We found – 3 articles for sequel

SP38 invades Urban Spree

The French & Berlin-based street artist SP38 is invited by Urban Spree Galerie and Boddinale for a special gallery residency of 2 weeks alongside the film festival.

A Berlin sequel to his 2-month long residency held in Seoul, South Korea, at the end of 2017, “Post Vandal 2“, explores the notion of vandalism at the age of post-graffiti.

“ERASED”
 
When street art pays homage to toying.
 
“Erased” – “Effacé” – “Ausradiert”
 
Erased: the walls, the city, the memories, 1UP, childhood, history, words, life, empty monuments, hope, innocence, dreams, signs, green trees.
 
Erase oblivion, rub out memory.
 
Erase the work before it’s finished, self-efface one’s own work by covering it with its duplicate.
 
Erase history, both recent and distant. Erase the cruel crystalline nights with repetitive blood red slogans like so many mute, slowly illegible words. Turn a piece of wall lost in a rigid historical street into an evolving and unfinished artwork that derides content by erasing-replacing the same signs, the same forms, the same useless repetitions.
 
ERASED was written on a large roll of paper found in the trashcan at a kindergarten. The series ran until
the paper ran out. The first one hit the street the day Fidel Castro died …
 
Pasted up mainly in Berlin, Paris, Seoul, Wilhelmshaven …
 
“Street art must reinvent or erase itself before it’s too late.” SP38, Berlin 2017 (Transl. Nicholas Grindell)

A relentless urban wanderer and street typographer, SP38 (b.1960) uses different lo-fi techniques (collages, paste-ups, stickers, screenprints, paintings) to imprint his vision of the city and his letters to the walls. Involved at an early stage with the “Figuration Libre” movement in Paris and participant to the first graffiti and street art meeting in 1985 with Vive la Peinture, Speedy Graphito, Futura, Miss Tic, and Blek Le Rat, SP38 has navigated in different squat scenes (including the infamous Berlin’s Tacheles) before moving to Berlin in 1995.

A prime witness of the fast-paced gentrification of the metropolis, his art subtly reveals the fractures of the city through successive campaigns and catchy slogans (“Who kills Berlin?”, “Erased”, “Escape”, “Occupy”, “Vive la Bourgeoisie”, Vive la Crise”…), where the intimate, personal level often collides with the bigger scale.

The residency will follow its own strenuous path and will increment itself everyday from 12:00 onwards. The public is invited to witness the progression of the residency. A vernissage is scheduled at the end of the residency, on Saturday and Sunday, 24 & 25th of February from 12:00.

SP38: “Post-Vandal 2”

Art Residency at Urban Spree Galerie

12-02-2018 – 25-02-2018

From 12:00 to open end (23:00 maximum)

Free Entrance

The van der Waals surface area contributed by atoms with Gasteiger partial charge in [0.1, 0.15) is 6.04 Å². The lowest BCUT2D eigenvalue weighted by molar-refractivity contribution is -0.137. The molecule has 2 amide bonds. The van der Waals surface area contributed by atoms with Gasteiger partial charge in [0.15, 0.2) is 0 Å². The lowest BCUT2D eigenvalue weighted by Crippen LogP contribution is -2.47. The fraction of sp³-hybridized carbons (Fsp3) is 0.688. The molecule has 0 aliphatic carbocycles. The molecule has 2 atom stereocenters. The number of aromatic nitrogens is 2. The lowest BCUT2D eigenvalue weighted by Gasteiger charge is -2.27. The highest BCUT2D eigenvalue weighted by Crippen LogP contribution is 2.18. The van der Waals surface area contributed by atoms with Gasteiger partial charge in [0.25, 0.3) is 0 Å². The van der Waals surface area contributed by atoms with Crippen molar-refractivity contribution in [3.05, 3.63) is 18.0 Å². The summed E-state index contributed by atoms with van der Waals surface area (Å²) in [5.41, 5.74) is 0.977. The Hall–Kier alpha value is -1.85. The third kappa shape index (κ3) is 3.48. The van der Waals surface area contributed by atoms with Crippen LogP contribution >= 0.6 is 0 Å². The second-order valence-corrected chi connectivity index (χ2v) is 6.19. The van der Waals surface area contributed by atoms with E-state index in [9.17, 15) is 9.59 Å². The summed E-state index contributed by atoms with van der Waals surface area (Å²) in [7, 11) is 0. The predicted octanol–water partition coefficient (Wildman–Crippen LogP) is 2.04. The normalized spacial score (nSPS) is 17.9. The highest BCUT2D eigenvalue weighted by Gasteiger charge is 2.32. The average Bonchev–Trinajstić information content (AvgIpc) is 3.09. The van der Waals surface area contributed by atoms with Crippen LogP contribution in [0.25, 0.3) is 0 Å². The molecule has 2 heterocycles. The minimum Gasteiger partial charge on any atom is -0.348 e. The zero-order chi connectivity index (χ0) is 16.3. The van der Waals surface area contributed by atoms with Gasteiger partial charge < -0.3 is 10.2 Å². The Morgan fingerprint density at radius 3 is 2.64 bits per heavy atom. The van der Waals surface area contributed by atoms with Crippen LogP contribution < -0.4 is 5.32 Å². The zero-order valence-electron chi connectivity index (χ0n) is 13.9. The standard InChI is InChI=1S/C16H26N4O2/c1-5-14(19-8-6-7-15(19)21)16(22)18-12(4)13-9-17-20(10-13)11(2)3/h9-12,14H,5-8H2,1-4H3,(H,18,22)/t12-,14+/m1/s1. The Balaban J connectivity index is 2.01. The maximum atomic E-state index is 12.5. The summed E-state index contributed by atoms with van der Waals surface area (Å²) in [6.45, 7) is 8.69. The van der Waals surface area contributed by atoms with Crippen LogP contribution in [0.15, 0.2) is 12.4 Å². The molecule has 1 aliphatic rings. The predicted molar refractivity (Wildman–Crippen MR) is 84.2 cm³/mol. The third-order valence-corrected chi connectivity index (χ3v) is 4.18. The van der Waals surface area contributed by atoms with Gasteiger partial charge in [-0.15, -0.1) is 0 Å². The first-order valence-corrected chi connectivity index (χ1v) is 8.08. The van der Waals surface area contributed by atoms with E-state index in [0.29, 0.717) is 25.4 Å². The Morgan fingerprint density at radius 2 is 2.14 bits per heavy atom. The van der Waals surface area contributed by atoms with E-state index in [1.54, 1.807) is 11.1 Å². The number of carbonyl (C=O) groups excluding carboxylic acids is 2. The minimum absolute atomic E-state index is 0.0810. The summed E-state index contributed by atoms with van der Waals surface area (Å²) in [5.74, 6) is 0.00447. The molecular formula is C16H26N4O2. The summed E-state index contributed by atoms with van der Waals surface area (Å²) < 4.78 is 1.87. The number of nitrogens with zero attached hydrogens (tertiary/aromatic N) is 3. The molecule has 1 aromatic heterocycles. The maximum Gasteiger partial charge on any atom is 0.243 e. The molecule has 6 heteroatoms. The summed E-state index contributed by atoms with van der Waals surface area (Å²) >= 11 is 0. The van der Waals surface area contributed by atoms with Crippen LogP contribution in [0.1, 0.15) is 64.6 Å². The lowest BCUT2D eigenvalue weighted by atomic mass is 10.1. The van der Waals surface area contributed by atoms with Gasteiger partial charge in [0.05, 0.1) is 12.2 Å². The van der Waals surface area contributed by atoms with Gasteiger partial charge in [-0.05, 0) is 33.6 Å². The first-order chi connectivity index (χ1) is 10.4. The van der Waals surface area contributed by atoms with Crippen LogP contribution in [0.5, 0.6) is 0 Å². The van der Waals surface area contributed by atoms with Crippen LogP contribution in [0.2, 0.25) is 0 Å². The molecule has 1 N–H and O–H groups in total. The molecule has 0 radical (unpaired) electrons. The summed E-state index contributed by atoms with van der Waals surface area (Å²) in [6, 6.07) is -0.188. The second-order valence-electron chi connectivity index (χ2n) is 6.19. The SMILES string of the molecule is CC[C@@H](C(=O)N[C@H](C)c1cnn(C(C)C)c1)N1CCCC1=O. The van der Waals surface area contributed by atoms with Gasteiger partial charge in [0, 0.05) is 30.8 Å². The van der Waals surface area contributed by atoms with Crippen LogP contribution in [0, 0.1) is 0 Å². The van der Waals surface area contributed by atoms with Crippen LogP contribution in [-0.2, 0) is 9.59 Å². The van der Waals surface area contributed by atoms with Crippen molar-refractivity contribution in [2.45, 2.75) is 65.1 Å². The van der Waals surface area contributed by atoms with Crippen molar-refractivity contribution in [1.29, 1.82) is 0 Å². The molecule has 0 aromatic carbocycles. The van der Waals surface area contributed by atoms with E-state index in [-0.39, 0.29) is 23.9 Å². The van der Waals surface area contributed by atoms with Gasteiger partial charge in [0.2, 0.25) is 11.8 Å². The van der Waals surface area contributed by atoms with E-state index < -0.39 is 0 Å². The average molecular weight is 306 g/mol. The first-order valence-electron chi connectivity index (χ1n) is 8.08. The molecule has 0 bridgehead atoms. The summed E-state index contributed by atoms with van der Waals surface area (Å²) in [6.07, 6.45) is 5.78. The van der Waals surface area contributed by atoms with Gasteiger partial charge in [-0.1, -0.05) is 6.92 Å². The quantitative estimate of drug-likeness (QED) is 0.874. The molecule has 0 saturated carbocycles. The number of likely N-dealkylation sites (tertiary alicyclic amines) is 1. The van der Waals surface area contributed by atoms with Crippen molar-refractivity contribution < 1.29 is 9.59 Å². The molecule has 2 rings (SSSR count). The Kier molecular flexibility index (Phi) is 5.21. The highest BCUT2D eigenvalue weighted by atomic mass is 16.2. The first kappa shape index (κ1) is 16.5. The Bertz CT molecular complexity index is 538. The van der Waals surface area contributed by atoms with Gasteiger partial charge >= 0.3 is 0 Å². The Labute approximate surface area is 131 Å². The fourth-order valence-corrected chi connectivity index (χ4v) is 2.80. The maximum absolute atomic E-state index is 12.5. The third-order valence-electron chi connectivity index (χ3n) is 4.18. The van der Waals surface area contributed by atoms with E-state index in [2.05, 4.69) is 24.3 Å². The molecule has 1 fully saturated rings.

https://www.instagram.com/sp.38/

http://www.sp38.com

 



Victor Ash: Full Moon Print Release

Mother Drucker and Victor Ash just released a new limited edition screen print based on a mural created by the French artist at Urban Spree this summer: “Full Moon” can be considered as the follow-up story of the iconic Berlin Kreuzberg “Astronaut”.

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9 years after Victor Ash painted the “Astronaut” mural (22m x 14m) in Berlin Kreuzberg as part of the 3rd editon of the Backjumps Festival in 2007, the artist came back to Berlin in the summer of 2016 to paste the full moon motive on the Urban Spree Artist Wall.

OLYMPUS DIGITAL CAMERA

As much as the “Astronaut” refers to David Bowie’s song “Space Oddity” (the astronaut is a direct reference to Major Tom), “Full Moon” is a tribute to the sequel song “Ashes to Ashes”.

Separated in time (9 years), and distance (3,5km), the mural and the print offers a reverie about the fate of Major Tom and the essence of street art: did Major Tom find the moon Victor Ash placed for him, and will he ever?

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We have only a couple of prints available of this already sold out edition.



“Toys” by Canemorto and Marco Proserpio

After the success of Amo-Te Lisboa, which premiered in Berlin at Urban Spree in November 2015, Canemorto is releasing a short sequel movie together with director Marco Proserpio.

Whereas Amo-Te Lisboa was sending out the boys back to the street to paint, Toys ironically signs the triumph of the contemporary art world, a universe where easy money and robbing wall paintings becomes a routine. The film focuses on the recent debate about the controversial exhibition Street Art: Banksy & Co: L’Arte allo Stato Urbano and the stealing of Blu’s wall-paintings in Bologna.

Toys contains indeed a unique exclusive interview with Camillo Tarozzi, the Italian restorer who made the discussed removals of Blu’s works, filmed by Marco Proserpio in January 2016.